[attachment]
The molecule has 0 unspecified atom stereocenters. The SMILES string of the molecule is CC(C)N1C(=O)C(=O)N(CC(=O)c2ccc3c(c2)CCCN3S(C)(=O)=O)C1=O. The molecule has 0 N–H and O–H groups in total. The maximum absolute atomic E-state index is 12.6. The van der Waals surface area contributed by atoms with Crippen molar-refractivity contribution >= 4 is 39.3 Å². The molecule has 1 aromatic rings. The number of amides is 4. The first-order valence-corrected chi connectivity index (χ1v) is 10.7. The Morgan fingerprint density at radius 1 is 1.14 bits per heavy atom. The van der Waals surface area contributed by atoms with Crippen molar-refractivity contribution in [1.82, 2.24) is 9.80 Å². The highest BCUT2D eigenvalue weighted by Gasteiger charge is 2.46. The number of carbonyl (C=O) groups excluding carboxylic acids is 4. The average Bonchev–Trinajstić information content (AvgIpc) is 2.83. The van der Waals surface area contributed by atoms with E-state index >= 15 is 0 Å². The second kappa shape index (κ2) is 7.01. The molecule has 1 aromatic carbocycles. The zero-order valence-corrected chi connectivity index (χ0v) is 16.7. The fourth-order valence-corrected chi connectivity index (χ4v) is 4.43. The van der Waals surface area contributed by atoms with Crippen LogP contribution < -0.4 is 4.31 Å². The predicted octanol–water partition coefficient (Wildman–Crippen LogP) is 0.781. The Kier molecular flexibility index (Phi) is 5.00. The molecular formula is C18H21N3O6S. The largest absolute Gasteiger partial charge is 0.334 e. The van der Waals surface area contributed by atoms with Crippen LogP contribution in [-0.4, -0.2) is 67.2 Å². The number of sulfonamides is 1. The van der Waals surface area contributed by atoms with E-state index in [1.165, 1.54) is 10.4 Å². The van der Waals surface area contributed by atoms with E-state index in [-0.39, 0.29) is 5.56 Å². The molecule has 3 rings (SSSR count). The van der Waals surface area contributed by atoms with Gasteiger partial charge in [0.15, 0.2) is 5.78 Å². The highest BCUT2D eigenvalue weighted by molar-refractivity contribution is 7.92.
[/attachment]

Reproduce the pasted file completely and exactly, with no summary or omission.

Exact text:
The molecule has 0 unspecified atom stereocenters. The SMILES string of the molecule is CC(C)N1C(=O)C(=O)N(CC(=O)c2ccc3c(c2)CCCN3S(C)(=O)=O)C1=O. The molecule has 0 N–H and O–H groups in total. The maximum absolute atomic E-state index is 12.6. The van der Waals surface area contributed by atoms with Crippen molar-refractivity contribution >= 4 is 39.3 Å². The molecule has 1 aromatic rings. The number of amides is 4. The first-order valence-corrected chi connectivity index (χ1v) is 10.7. The Morgan fingerprint density at radius 1 is 1.14 bits per heavy atom. The van der Waals surface area contributed by atoms with Crippen molar-refractivity contribution in [1.82, 2.24) is 9.80 Å². The highest BCUT2D eigenvalue weighted by Gasteiger charge is 2.46. The number of carbonyl (C=O) groups excluding carboxylic acids is 4. The average Bonchev–Trinajstić information content (AvgIpc) is 2.83. The van der Waals surface area contributed by atoms with E-state index >= 15 is 0 Å². The second kappa shape index (κ2) is 7.01. The molecule has 1 aromatic carbocycles. The zero-order valence-corrected chi connectivity index (χ0v) is 16.7. The fourth-order valence-corrected chi connectivity index (χ4v) is 4.43. The van der Waals surface area contributed by atoms with Crippen LogP contribution < -0.4 is 4.31 Å². The predicted octanol–water partition coefficient (Wildman–Crippen LogP) is 0.781. The Kier molecular flexibility index (Phi) is 5.00. The molecular formula is C18H21N3O6S. The largest absolute Gasteiger partial charge is 0.334 e. The van der Waals surface area contributed by atoms with Crippen LogP contribution in [-0.4, -0.2) is 67.2 Å². The number of sulfonamides is 1. The van der Waals surface area contributed by atoms with E-state index in [1.165, 1.54) is 10.4 Å². The van der Waals surface area contributed by atoms with E-state index in [-0.39, 0.29) is 5.56 Å². The molecule has 3 rings (SSSR count). The van der Waals surface area contributed by atoms with Gasteiger partial charge in [0.15, 0.2) is 5.78 Å². The highest BCUT2D eigenvalue weighted by molar-refractivity contribution is 7.92.